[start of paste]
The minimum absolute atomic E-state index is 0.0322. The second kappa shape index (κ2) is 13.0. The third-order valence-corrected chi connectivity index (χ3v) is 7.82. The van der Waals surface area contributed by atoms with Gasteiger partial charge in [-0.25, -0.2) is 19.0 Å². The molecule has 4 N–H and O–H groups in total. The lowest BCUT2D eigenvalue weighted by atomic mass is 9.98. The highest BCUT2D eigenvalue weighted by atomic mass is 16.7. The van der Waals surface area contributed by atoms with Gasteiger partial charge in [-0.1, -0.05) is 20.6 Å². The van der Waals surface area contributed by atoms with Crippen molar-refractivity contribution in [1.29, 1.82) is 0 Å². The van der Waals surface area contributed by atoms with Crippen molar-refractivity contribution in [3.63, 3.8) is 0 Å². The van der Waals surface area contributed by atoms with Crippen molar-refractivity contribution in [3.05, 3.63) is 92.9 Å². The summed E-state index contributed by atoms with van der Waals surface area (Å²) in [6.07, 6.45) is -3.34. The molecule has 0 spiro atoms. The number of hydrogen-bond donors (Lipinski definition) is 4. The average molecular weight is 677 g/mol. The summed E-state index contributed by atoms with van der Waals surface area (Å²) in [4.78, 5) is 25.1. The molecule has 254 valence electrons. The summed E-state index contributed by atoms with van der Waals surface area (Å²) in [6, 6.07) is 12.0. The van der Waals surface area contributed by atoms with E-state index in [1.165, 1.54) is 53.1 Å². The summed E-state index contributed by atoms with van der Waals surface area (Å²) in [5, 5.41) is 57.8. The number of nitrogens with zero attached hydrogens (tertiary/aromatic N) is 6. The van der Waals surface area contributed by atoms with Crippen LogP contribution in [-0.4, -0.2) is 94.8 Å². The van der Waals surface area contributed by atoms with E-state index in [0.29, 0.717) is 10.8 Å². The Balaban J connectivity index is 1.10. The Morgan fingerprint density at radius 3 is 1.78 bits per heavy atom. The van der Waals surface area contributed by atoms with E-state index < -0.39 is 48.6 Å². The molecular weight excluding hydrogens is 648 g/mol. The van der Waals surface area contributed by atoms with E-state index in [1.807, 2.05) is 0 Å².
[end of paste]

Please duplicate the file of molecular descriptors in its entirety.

The minimum absolute atomic E-state index is 0.0322. The second kappa shape index (κ2) is 13.0. The third-order valence-corrected chi connectivity index (χ3v) is 7.82. The van der Waals surface area contributed by atoms with Gasteiger partial charge in [-0.25, -0.2) is 19.0 Å². The molecule has 4 N–H and O–H groups in total. The lowest BCUT2D eigenvalue weighted by atomic mass is 9.98. The highest BCUT2D eigenvalue weighted by atomic mass is 16.7. The van der Waals surface area contributed by atoms with Gasteiger partial charge in [-0.1, -0.05) is 20.6 Å². The van der Waals surface area contributed by atoms with Crippen molar-refractivity contribution in [1.29, 1.82) is 0 Å². The van der Waals surface area contributed by atoms with Crippen molar-refractivity contribution in [3.63, 3.8) is 0 Å². The van der Waals surface area contributed by atoms with Crippen molar-refractivity contribution in [3.05, 3.63) is 92.9 Å². The summed E-state index contributed by atoms with van der Waals surface area (Å²) in [6.07, 6.45) is -3.34. The molecule has 0 spiro atoms. The number of hydrogen-bond donors (Lipinski definition) is 4. The average molecular weight is 677 g/mol. The summed E-state index contributed by atoms with van der Waals surface area (Å²) in [4.78, 5) is 25.1. The molecule has 254 valence electrons. The summed E-state index contributed by atoms with van der Waals surface area (Å²) in [6, 6.07) is 12.0. The van der Waals surface area contributed by atoms with E-state index in [1.165, 1.54) is 53.1 Å². The summed E-state index contributed by atoms with van der Waals surface area (Å²) in [5, 5.41) is 57.8. The number of nitrogens with zero attached hydrogens (tertiary/aromatic N) is 6. The van der Waals surface area contributed by atoms with Crippen LogP contribution in [-0.4, -0.2) is 94.8 Å². The van der Waals surface area contributed by atoms with E-state index in [0.29, 0.717) is 10.8 Å². The Balaban J connectivity index is 1.10. The Morgan fingerprint density at radius 3 is 1.78 bits per heavy atom. The van der Waals surface area contributed by atoms with E-state index < -0.39 is 48.6 Å². The molecular weight excluding hydrogens is 648 g/mol. The van der Waals surface area contributed by atoms with E-state index in [1.807, 2.05) is 0 Å².